The North Adams Transcript from North Adams, Massachusetts on June 23, 1933 · Page 12
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The North Adams Transcript from North Adams, Massachusetts · Page 12

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North Adams, Massachusetts
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Friday, June 23, 1933
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Page 12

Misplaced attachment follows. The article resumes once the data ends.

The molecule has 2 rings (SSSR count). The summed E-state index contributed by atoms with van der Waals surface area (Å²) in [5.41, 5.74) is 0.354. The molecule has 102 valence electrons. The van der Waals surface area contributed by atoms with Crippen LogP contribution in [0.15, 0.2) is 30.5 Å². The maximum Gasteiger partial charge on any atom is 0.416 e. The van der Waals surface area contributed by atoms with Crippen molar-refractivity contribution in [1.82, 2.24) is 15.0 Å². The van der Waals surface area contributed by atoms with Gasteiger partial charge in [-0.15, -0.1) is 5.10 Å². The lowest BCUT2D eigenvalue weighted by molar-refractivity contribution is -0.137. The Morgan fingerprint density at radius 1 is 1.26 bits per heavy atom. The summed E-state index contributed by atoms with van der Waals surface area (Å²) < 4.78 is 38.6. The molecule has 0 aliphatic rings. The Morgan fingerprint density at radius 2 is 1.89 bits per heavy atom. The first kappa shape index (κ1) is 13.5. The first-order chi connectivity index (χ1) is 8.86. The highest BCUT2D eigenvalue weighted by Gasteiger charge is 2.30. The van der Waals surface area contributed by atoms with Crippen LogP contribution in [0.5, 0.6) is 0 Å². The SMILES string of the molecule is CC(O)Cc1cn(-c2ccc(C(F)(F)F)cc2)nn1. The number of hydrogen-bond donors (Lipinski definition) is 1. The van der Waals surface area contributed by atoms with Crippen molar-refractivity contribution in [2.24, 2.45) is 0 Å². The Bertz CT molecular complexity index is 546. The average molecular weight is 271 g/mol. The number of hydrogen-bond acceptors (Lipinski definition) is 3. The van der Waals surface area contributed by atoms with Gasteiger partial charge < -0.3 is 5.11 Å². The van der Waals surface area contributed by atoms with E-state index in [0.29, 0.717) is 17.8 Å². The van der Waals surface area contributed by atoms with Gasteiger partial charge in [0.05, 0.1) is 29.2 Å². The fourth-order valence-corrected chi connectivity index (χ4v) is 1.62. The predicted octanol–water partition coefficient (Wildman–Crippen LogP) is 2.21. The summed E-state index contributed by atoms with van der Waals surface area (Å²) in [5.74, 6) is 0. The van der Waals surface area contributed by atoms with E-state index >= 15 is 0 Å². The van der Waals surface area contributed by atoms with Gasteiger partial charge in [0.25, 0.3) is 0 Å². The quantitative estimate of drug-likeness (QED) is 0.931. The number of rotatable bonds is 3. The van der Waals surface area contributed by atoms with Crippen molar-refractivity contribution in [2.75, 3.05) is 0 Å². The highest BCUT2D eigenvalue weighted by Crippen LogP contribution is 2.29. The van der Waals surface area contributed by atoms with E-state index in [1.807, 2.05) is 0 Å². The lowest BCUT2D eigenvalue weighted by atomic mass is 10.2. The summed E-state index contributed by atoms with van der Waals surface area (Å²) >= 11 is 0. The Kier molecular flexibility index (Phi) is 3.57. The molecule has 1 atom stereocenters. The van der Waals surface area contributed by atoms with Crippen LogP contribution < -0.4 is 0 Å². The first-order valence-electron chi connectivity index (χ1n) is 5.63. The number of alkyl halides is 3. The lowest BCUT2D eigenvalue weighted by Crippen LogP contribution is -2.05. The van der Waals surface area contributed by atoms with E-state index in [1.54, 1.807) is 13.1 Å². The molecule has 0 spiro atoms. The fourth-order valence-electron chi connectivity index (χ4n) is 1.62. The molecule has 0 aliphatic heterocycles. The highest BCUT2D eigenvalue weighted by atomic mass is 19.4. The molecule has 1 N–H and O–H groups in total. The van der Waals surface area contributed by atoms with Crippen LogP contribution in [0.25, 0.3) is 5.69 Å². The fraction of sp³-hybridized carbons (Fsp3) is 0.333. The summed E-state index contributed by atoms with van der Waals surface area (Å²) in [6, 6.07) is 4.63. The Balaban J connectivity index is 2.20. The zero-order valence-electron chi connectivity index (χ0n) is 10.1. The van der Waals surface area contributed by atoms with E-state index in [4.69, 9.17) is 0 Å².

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THE NOKTU ADAMS EVENING TRANSCRIPT, FRIDAY, JUNE M, IS*, Franklin County SHELBURNE FALLS Deerfield Valley RADIO SYSTEM HOT YET IN USE New Communication for Franklin County State Troopers Awaits New Central Station. State patrolmen on their day and night patrol of the highway! of Franklin county will be without the advantages of radio communications with headquarters until the completion of the new broadcasting station at Northampton, It became evident from testa made yesterday. Automobiles from the Bhelburne Falls barracks, equipped with radio receiving apparatus, was dispatched over the county highways yesterday but attempts of the Frarnlngham broadcasting headquarters to send messages with them were Impossible and It was concluded that use of the apparatus will necessarily be deferred to the completion of the more powerful station at the Northampton barracks. The Shelbume Palls barracks has for some time had the teletype communication system which has proved a great auslstance In its work. Two new coaches were recently as- Blgned to the Shelbume Falls barracks, replacing the touring cars used for some lime. Arms Academy Awards Diplomas To 40 Seniors Presentation Takes Place Following Impressive Exercises in Science Hall—Doris M. Griswold and Courtney N. Burnap Receive Pratt Prizes for Best Use of Opportunities — Pearl M. Adler Awarded Washington-Franklin Medal for Excellence in Study of History — Senior Reception Tonight. Buckland Local and personal Rev. J. D. Waldron's text for his sermon Sunday morning Is "The Orlef of Bight." Greatness That Is Not Sunday night there will be a meet- Ing In Hawley, Rev. J. D, Waldron will speak on the Tennessee mountains and Mr. Anderson and Mr. Emerson will also speak. A good attendance Is hoped for. Whitingham Community Church Service Community church, Rev. Paul L. Bnyder, minister. The children's day service begins, at 10 a. m. Sunday. The play, "Beside the Shaded Light," will be presented. There will be a prologue, and two episodes on a Gall- lean street. This hour's program takes the place of both the church school and the morning worship scs- Blons. Everyone Is very welcome. CLASSIFIED telephone service makes It easy as well as profitable for you to start an ad working for you. For Even the Smallest Home The Finest Automatic Oil Heat that Money Can Buy Now Costs Less Than Hand-Firing Then'* no reason why any home should put up with coal anil klnd- " " ~ heat will Ung and axh.e» and uneven now) Williams OH-O-Matlo Four years of study at Arms academy culminated In the realization of the goal of 40 members of the class of 1933 at that school last evening In Science hall, when, after Impressive exercises, they were presented with their diplomas. Their relatives and friends filled the hall to capacity for the happy event as the seniors were added to the roll of graduates of the local academy. The evening's program featured the delivery of essays by the four honor students, Pearl Adler, Irene Wheeler, Vera Lusty and Courtney Burnap. The essays, which were based on the theme, "America Marches On," were well delivered and their quality showed the results of much careful preparation. As has been the case for a number of years, the delivering of the essays took the place of an address by an outside speaker 1 . A special musical program during the evening by the double quatette, a violin, 'cello and piano trio and two saxophonists also were much en- Joyed. Mrs. Alice M. Ware, chairman of the Shelburne school board before presenting the diplomas to the seniors, paid tribute, In behalf of the school board, to the excellent work of Superintendent of Schools Prank P. Davlson, who retires from that of-i floe next month. The class graduated last evening was a third smaller than that of last year, the class of 1032 having numbered 80. Those receiving their diplomas last evening were from the towns of the local school union, Buckland, Colrnin and Shelburne. Blor the first time in many years neighboring towns outside the school union were not represented In the graduating class. The hall was attractively decorated for the occasion In evergreen and the class and school colors of red and white. The musical numbers of the program were under the direction of Warren Brlgham, supervisor of music In the local school union. The program opened with the playing of the senior march, Clark's "March aux Flambeau," by the Arms orchestra as the seniors, attired In caps and gowns, marched from the rear of the hall to their seats In front of the speakers' platform, headed by the Junior marshals, Robert Nason and Walter Taylor. Invocation was pronounced by Rev. B. Emerson; Snethen, pastor of the First Baptist church of Shelburne Falls, after which two selections, "Andante," by Hydn, and "Minuet," by Mozart, respectively, were played by Cells Gould, '35, violin; Joseph Williams, '36, 'cello, and Elizabeth Rlck- ett, '34, piano. offered and the presentation this year marked Mr. Davlson's last official appearance as superintendent of schools as he will retire next month, having reached the retirement age. The Washington and Franklin medal was presented to Fsarl Marie Adler of the graduating class with honorable mention going to Courtney Noble Burnap, Robert Oxford Nason and Viola Edith Truesdell. The song "America," was sung by the audience standing after which the prizes were awarded by Principal George A. J. Froberger. The coveted Pratt prizes of $20 each, offered annually by Francis Pratt of Greenfield to the boy and girl making the best use of their opportunities during the past year were awarded to Courtney Noble Burnap and Doris Marietta Griswold, both of tlie graduating class. The scholarship prizes offered by the Arms student board were awarded as follows: 1933, Irene Sylvia Wheeler; 1934, Marshall Aubrey Johnson; 1935, Margaret Elizabeth Laird; 1936, Pauline Mabelle Wheeler. Presentation of the diplomas then followed with the seniors marching to the platform to receive the diplomas from Mrs. Alice M. Ware, chairman ol the Shelburne school committee. The song, "Amis, Our Alma Mater," was then sting by the audience stand- Ing, after which the graduates, escorted by the Junior marshals, marched out of the hall. Honor PupUa Essays Courtney Burnap In his essay, "America Moves on Tlirough Courage," traced the port courage has had In the formation of our country. He pointed to Columbus' courage in I setting forth on unknown seas after having had the courage to seek funds for the journey after numerous disappointments and cited the courage of the pioneer settlers of our country In the settlement of various sections of the land. Courage In demanding self-government at the cost o£ war Rt the time of the revolution was also pointed out as was the courage necessary at the present day In order to solve the problems such as unemployment, peace, the machine age, disarmament and others. Irene Wheeler in her treatment of the topic, "America Moves On Through Courage," gave a summary of present-day conditions in order to show how necessary unselfishness is needed at this crisis In the nation's history in order that we may continue to move on to higher things. Vera Lusty in discussing "America Moves on Through Character," described the need of character at the present time and told how character- building Is being brought out at the present period of depression as people see the true values of things when Graduating Class at Arms Academy (Photo by H. R. Ashworth—Shelburne Palls.) Seated, left to right, Rodger Hume, Dcane Nye, William Tavener, Raymond Slauenwhlte, Donald Sumner, Courtney Burnap, Robert Churchill, Kenneth Gerry; second row, Christian Jackman, Marjorle Martin, Dorothy Campbell, Eleanor Dessatll (not graduating), AJta Sweet, Dorothy SHaw, Rosamond Uing, Pearl Adler, Harry Ledger; third row, Miss Hyde, faculty adviser, Dorothy Carpenter, Ruth Brown, Gertrude Bassett, Vera Lusty, Eleanor Tudor, Marjorle Pike, Miss Emerson, faculty adviser; fourth row, Helen March, Helen Low. Eleanor Fairbanks, Antoinette Burnham, Irene Wheeler, Mary Trow, Jeanette Bettcher, Lestlna Wheeler, Doris atlswold; fifth row, John Spencer, William Coombs, Morris Lilly, WUlarci Aste, Mr. Mulr, faculty adviser. V.F. I. CONVENTION IS HOW IN SESSION 200 Delegates in Attendance at Gathering of State Posts in Greenfield. PASTIME A. C. IS SUNDAY FEATURE ;. not only save you all that, but will MVO you money be&Ides. Winford Goodnow 14 Main St. Shelburne Falls TEL. 356 Two selections, "Poo-Bah," from Sullivan's Mikado, and "Roses Prom the South," by Johann Straus-, were then sung by the double quartette composed of Elaine Oagnon, '34; Hazel Streeter, '34; Elizabeth Rlckett, '34; Velma Brown, '34; Bernard Shippee, '35; Reginald Kemp, '36; Charles Page, '3B, and John Thompson, '35. An essay, "America Moves On- Through Character," was given by Vera Lusty, after which Pearl Adler delivered her essay, "America Moves On—Through Faith." A saxophone duet by William Avery, '34, and John Thompson, '35, then followed. Presentation of the Washington and Franklin medal for excellence in the study of history was then made by Superintendent of Schools Frank P. Davlson. Presentation of this award has been made by Mr. Davlson each year since Jhe prize was first Ornamental Evergreens Trees, Shrubs, Plant*, Rock Garden Stock Special Special Bins Rose Campion Rhododendron! Feadbelui 25o __. J1.50 each 25o ^X*^ S «N W Iri« Yellow Rook Garden ^^ ^^+. Large Clumps Plant* ^^^ ^++^ 6 for $1.00 Tree Acres Franklin Forestry Co. Mugho Pin* 60o each. Bine Sprue* 12-18 In. $1.00 Lumber Pine 12-18 In. ZOo Nursery on Mohawk Trail One Mile East of Shelburne Falls Write for Catalogue Courtney Burlap delivered his es- material values are so rudely shat- say on "America. Moves On—Through tercel and seek moro Important spir- Courage," and was followed by Irene ltuft j things and thus bulid character. Wheeler, who gave her essay, "Amer- Pearl Adler In her essay, "America lea. Moves On—Through Unselfish- Moves on Through Courage," blamed a loss of faith for the present economic conditions and after reviewing happenings during the depression and expressed the belief that out of the present state of affairs people would emerge with a, greater faith because of the placing of the true light on spiritual things. In concluding, she voiced the hope that nations would display true religious spirit In seeking after peace. Two members of the class, Pearl Adler and Irene Wheeler, were In the special honor group obtaining A In at least 12 units work and deportment and in a four years' course or a grade of A In eight units of regular work and deportment in the lost two years of the course. Fifteen members of the class were listed in the regular honor group. This group contains those pupils who have obtained B in at least 12 units of work and deportment In a four years' course or a grade of B in eight units of regular work and deportment in the last two years of the course. Those In this group were: Wlllard Aste, Gertrude Bassett, Courtney Burnap, Antoinette Burnham, Rosamond Lang, Helen Low, Vera Lusty, Helen March, Marjorle Martin, Deane Nye, Marjorie Pike, Alta Sweet, Mary Trow, Eleanor Tudor and Lestlna Wheeler. The 40 members of the graduating class, listed by the courses which they completed, are as follows: College Preparatory Jean net to Stanford Bettcher, Courtney Noble Burnap, Antoinette Burnham, William Henry Coombs, Jr., Eleanor Elizabeth Fairbanks, Doris Marietta Griswold, Mary Edith (Trow, Lestlna Emellne Wheeler. Commercial Pearl Marie Adler, Doris Ellen Campbell, Robert Canedy Churchill, Christine Pearl Jackman, Rosamond Gertrude Lang, Vera, Eleanor Lusty, Helen Louise March, Marjorle Lillian Martin, Deane Renfrew Nye, Marjo- rle Ella Pike, Dorothy Mae Shaw, Helen Rose Shippee,' Raymond Maxwell Slauenwhlte, Alta Mae Sweet, Eleanor Marlon Tudor. General Wlllard Coates Aste, Kenneth John ureenfiehl Nine, With Number of Popular Players, to Meet Shelburne Falls Indians. The Shelburne Falls Indians will play the slrong Pastime A. C. nine of Greenfield Sunday afternoon at 3 o'clock on the cricket field here. In this game a number of favorites ol" the fans of this section will be seen in action Including Pnul Looncy Bcrnle Alex, Harper Gerry, "Bill' Rell and Welcome. The Indians will practice this evening at 8.15 o'clock on the crlckc field. Charlemont OUTING ENJOYED BY BRIER PUPILS First Trip Through . sac Tunnel for Y<jnng sters Committees Are Named For 1933 Flower Show Shelburna Fall* M***. Japanese Yew 12-IK In. $1.00 Swedish Juniper 2 to 2H ft. $1.00 Pyramidal Arborvitae, 3 ft. 51.00 Telephone 260 The regular meeting oJ the Shcl burne Palls Garden club was held Ins evening In the community rooms There was a good attendance an< the president, Charles L. Severance presided at the business meeting when the general committee to hav< charge of the flower show In Augus' was chosen as follows: C, L. Severance, George Shattuek, Mis. P. B Phillips, Mrs. Harry Shaw, Mrs Charles Severance, Mrs. S. A. Bamlei- ra, Mrs. Fritz Johnson, Mrs. P. E Chapman and Mrs. P. M. Schonlag The meeting was then turned over to the program committee, Mrs. P. E Chapman, chairman. In response to the request of the committee 36 exhibits of flowers in containers were brought by the members. Mrs. Harry Shaw, who was judge of the exhibit gave a very interesting talk- on the arrangement of flowers and the choice of appropriate containers. Prizes were awarded to Mrs. P. B. Chapman, Mrs. Clayton Severance, Mrs. George Lees, Mrs. Helen Ducharme and Elmer Stacy. , Mrs. Frilz Johnson invited the club to hold its first meeting In July at her home on Mechanic street. Miss Eva Paul Is Honored at Party Miss Kalhcrine Sullivan entertained a party of friends at bridge In her home on School street Wednesday evening jn honor of Miss Eva Paul of Chicago, who has been spending a vacation at her home here. Prize for high score was awarded to Mrs. Eleanor Meyers and guest prize was given to Miss Paul. Refreshments were served and a fine time was enjoyed. Service Counts We are pleased to announce that a satisfactory settlement has been made with Mr. Ward on account of his recent accident. This Agency Makes It a Point To Give Quick Service To All Policyholders C. W. Hawks & Company Insurance of All Kinds (Gerry, Rodger William Hume, Harry Weston Ledger, Morris Elwin Lilly, Dorothy Martin, John Spencer, Donald Oscar Sumner, William Howard Tavener, Irene Sylvia Wheeler, Household Arts Gertrude Emma Bassett, Ruth Mary Brown, Dorothy Ruth Carpenter, Helen Deborah Low, Agricultural Malcolm Marcy Allen, Orrln LeRoy Howe, Leonard Otis Wheeler. The class officers were: President, Deans Nye; vice president, Helen Low; treasurer, Leonard Wheeler; secretary, Helen March. Commencement week festivities will be brought to a close this evening with the annual senior reception In Science hall. Admission will be by ticket only. , The reception of the graduates and guests by those Jn the receiving lino will be followed by Seven Tables in Play At Benefit Card Party Emmanuel Guild of the Episcopal church held a card party at the home of Mrs. Charles Halberg oh North street Wednesday afternoon. There were seven tables In play and prizcr were won by Miss Florence Amstei: and Mrs. Grace Spencer. Deliciou. refreshments were served and a dc llghtful afternoon was enjoyed. Miss Clara Blcknell who teaches In Brier, entertained some of her pupils yesterday afternoon with a trip over the Mohawk trail by auto, returning by train through Hoosac tunnel. This was the first time any of the children had been through the tunnel. Miss Bickncll furnished a luncheon at her home for the children before they left for home with P. O. Blcknell, who took them back. Twenty Respond For Work on Ball Field Twenty people turned out last even Ing to make Improvements on the tennis court and baseball diamond One more session will make a vast Improvement. BUSY WEEK-END FOR MOHAWKS NINE Play at Bennington Tomorrow and Here Sunday The Charlemont Mohawks baseball team has an out-of-town game scheduled for tomorrow, Journeying to Bennington, Vt,, to meet the Pa radlse nine of that town. The members of the team arc requested to meet at Taintor's garage promptly at 12.30 p. m. Sunday afternoon the Mohawks will play at home, meeting the Bray- tons of North Adams on the Mohawk park field at 3 o'clock. \ I. O. O. F. Meeting The local lodge of I. O. O. P. will hold Its regular meeting tonight. Local and Personal Mrs. Boscoe Pisk served dinner to the relatives of the late Mrs. Mary Hawkes at her home today. Mrs. Adclbert Slofford is III at her home and under the care of Dr. Mathews. Miss Gladys'Joachlm returned today from a week's visit in Providence, R. I. Mr. and Mrs. Charles Packard ol Heath accompanied by Mr. and Mrs. Charles Churchill of this place attended the graduating exercises at Arms academy In Shelburne Palls last night. Their nephew, Robert Churchill, was one of the graduates. Prank Wells, accompanied by his uncle, Fred Wells, attended a banquet held in Pittsfleld at the Maplc- vood hotel lust evening by H. W Clark of North Adams, Nation-Wide tores distributor. Local and Personal Miss Bessie Holden with her mother of Northampton were Thursday guests at the home of her uncle, Charles Holden, on Tea street. Cora Morey, recent purchaser of the late Charles Cooley place, is having the large stock barn razed. Charles Churchill Is supervising the work. The Charlemont Electric Light and Power company suffered the loss of several of Its transformers during the recent electrical storm. Alfred Pike spent the day yesterday in Llttleville, at the home of his brother, Ernest Pike. John Rowell, Jr., and Craig Lane are spending the week at the Rowell camp in Chester, Vt. Fred Reynolds and Harry Messer of North Adams were business visitors In town yesterday. Miss Charlotte Henderson Is spending a few days in Rowe with her uncle, Edward Henderson. FORMER CURATE AWARDED DEGREE Rev. Patrick F. Doyle Made Honorary Doctor of Laws at Holy Cross Commencement. Bev. Patrick P. Doyle, a former curate of St. Joseph's Catholic church, was awarded the D. D. L. degree at Holy Cross college In Worcester on Wednesday, the degree being presented by Governor Joseph B. Ely. Pr. Doyle Is president of Our Lady of Elms college in Chlcopee and iz a lecturer on the summer faculty of Mary Grove, Mary Mount college Catholic summer school of America. Miss Ethlyn Rand Undergoes Operation Mr. and Mrs. P. T. Rand returned to their home yesterday from Boston where they were called by the Illness of their daughter, Miss Ethc- lyn Rand. Miss Band, who Is In training at the New England Baptist hospital, was operated upon for appendicitis late Sunday night at the hospital and is said to be getting i along nicely. Mr. and Mrs. Band called at the home of Rev. and Mis. B. B. Nichols In West Fltchburg on their return trip and found Mr. Nichols, former pastor of the local Methodist church, who has been confined to the hospital for several months, had returned to his home and convalescing very satisfactorily. Delegates to the annual state convention of the Veterans of Foreign Wars and Its auxiliary began arriving at Greenfield yesterday afternoon and by nightfall wen established at the Dcveas hotel and Mansion House, headquarters of the respective organizations, as well as at the Wcldon hotel and lodging houses. About 200 veterans, representing 25 of the 119 posts In the state, and a somewhat smaller number of auxiliary members were registered among the early arrivals. While several hundred delegates have already made reservations for the convention, the peak of the crowd is not expected before tomorrow when large numbers of veterans not officially representatives of their posts will be added to the delegates and alternates, of whom a total of 1850 are eligible to attend the various scheduled business sessions. Meetings of the councils of administration of both the veterans and auxiliary were held late last evening in order to complete unfinished business of the previous year. Peter W. Pate of Boston, senior commander of the State deportment, presided at the veterans' council meeting In the selectmen's room at the town hall. MEN'S LINEN KNICKERS $1.69 WHITE . FLANNEL TROUSERS $1.50 OBEY FLANNEL TROUSERS $3.75 NEW ALL WOOL GOLF HOSE 50c and 95c Plain Colors BOYS' PLAY SUITS 5-10 Bine and Tan Covert Cloth SOc—New One If It Fades SUMMER CAPS 2Sc SPORT TIES 25c and 47c IT FAYS TO WALK Just around the corner at 12 Water St., Shelburne Falls The Men's Shop P. R. JOYCE Special Meeting For Congregational Church A special meeting of the Congre~ ., , Rational church will be held in the Mrs. Mary Hoxle of Dallon is., £ ora 6mith ha!1 thls evening at 7.30 s|>endlng a few days visiting her daughter, Mrs. Alfred Bnrdette. Mrs. Alfred Pike is spending a few days at the home of her sister, Mrs. Beulah Dawson, In Monroe Bridge. Miss Florence Valborg and father of Arlington, Rev. David Bjurland and Bev. C. Carlsbn of Beverly stopped at the home of Tracy B. Slack cnroute to the Century of Progress exposition at Chicago. o'clock. At World's Fair Miss Eva Paul left today for Chicago, Illinois, where she is employed. She was accompanied by Miss Katherine Sullivan, who will spend some time with her and visiting the Century of Progress exposition. THE LATEST MATERIALS For Pastel Cotton Sport Sweater* with Directions Inexpensive To Make 20c for 350 yards NEW UNDIES Flesh and White 25c-50c New Camp Suits Also Sleeveless Suits for Boys 59c DRESSES Voiles, Print*, Piques 59c, $1.00, $1.98 WHITE HATS $1.00 to $2.98 The Kinsmore Local and Personal Dr. L. R. Dame returned today to his home at Medford Hillsides. Mrs Dame and daughter, Lois, and her brother, Robert Wllkins, will remain for several days visiting friends. Miss Barbara Donelson left today for a several days' visit with friends In Boston and vicinity. John R. Fontaine, son of Mr. and Mrs. Louis J. Fontaine of the Conway road, Is spending several days In North Adams at the home of his grandmother, Mrs. Ermlna R. Joyce. Mrs. Mcrrltt Booth of Colraln was a visitor yesterday at the home of her brother-in-law and sister, Mr. and Mrs. James Graves, on Bridge street. Other recent guests at the Graves home were Charles Graves of Los Angeles, Cal., and Mr. and Mrs. Stephen M. Graves of Evanston, Illinois. Howard L. Amsdcn and a patty of friends from Conway enjoyed an automobile trip to Plymouth yesterday, whero they visited the childhood dancing until midnight. Phil O*HarR'e I home of the late Cnlvln Coolldgc, orchestra of Oawnflold will furnish former president of the United mu*io lor dancing. 1 States, For One Week Only—Starts Monday, June, 26th SALE OF FRESH PAINTS The famous Col-O-Jar System, used exclusively with Monad products, given you FRESH PAINT that is EASIER TO USE, and of course FRESH COLORS DO NOT FADE. BUY WITH CONFIDENCE PAINT WITH SATISFACTION OVER 100 COLORS FROM WHICH TO CHOOSE LOVELY WALLS WITH MONAD Long Life FRESH FLAT The finest one-coat flat you have ever used. 1/2 gal. $1.27 America's Greatest Selection of Colon LINOLEUM VARNISH High Gloss Flntah—"CLEAR" Add years of Hfe to your linoleums. This super protective coating makes them euter to clean and preserves the pattern. Quart and Brush C1 OQ S1.90 value MO"N A D Long Life 100% Pure Fresh House Paints MONAD is a Super quality Fresh House Paint and is guaranteed for 5 years. ATCO Is a flnt quality paint guaranteed . for 3 year*. MOLESKIN Is a good second grade paint where the best Is not required. MONAD ....CO QO gal. Long Life **"»**» Guaranteed 5 Yean! $2.49 Guaranteed 3 Years! \ Moleskin $1.89 gallon Guaranteed Water-Free ATCO gal ONE COAT OF MONAD Long Life Will Make Old Furniture New pint 73c A Pint Can of MONAD will cover twice as much surface as an ordinary Quick-Drying Enamel. Largest Selection pf Colors In Town Save on Year Enamel-Paint Just One Coat Is Needed I MONAD Long Life FKESII HIGH GLOSS FINISH Hair Gallon $1.98 Regular $2.65 can WALLS PAINTED AND DRY IN A FEW HOURS! MONAD coven In one coat and produces a smooth ,tlle-lik« finish that rannot hold dirt. Forty-five beautiful shades. MONAD Long Life "CLEAR" FOR HANDY HOME USE 1/2 gal. $1.9$ CAN $2.65 The Finest All-Purpose Spur Varnish—Regardless! REMEMBER—YOU GET TWICE THE COVERAGE WITH MONAD Schack's Electric Shop Shelburne Falls, Mass.